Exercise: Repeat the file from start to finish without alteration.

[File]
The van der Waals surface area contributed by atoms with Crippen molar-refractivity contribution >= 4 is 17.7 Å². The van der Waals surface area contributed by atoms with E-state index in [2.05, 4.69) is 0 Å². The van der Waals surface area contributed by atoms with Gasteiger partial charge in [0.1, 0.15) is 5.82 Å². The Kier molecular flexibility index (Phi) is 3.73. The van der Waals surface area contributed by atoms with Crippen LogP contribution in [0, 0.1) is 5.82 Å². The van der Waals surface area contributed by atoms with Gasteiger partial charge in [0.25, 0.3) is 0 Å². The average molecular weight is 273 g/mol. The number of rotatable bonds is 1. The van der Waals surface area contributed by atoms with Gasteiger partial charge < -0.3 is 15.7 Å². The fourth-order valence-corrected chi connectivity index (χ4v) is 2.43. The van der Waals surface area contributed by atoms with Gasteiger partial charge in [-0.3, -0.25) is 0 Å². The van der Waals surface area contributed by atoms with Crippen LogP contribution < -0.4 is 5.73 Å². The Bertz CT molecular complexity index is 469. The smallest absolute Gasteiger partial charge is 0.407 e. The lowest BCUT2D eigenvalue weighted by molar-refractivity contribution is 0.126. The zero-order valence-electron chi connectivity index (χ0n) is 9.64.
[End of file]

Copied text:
The van der Waals surface area contributed by atoms with Crippen molar-refractivity contribution >= 4 is 17.7 Å². The van der Waals surface area contributed by atoms with E-state index in [2.05, 4.69) is 0 Å². The van der Waals surface area contributed by atoms with Gasteiger partial charge in [0.1, 0.15) is 5.82 Å². The Kier molecular flexibility index (Phi) is 3.73. The van der Waals surface area contributed by atoms with Crippen LogP contribution in [0, 0.1) is 5.82 Å². The van der Waals surface area contributed by atoms with Gasteiger partial charge in [0.25, 0.3) is 0 Å². The average molecular weight is 273 g/mol. The number of rotatable bonds is 1. The van der Waals surface area contributed by atoms with Gasteiger partial charge < -0.3 is 15.7 Å². The fourth-order valence-corrected chi connectivity index (χ4v) is 2.43. The van der Waals surface area contributed by atoms with Gasteiger partial charge in [-0.3, -0.25) is 0 Å². The van der Waals surface area contributed by atoms with Crippen LogP contribution < -0.4 is 5.73 Å². The Bertz CT molecular complexity index is 469. The smallest absolute Gasteiger partial charge is 0.407 e. The lowest BCUT2D eigenvalue weighted by molar-refractivity contribution is 0.126. The zero-order valence-electron chi connectivity index (χ0n) is 9.64.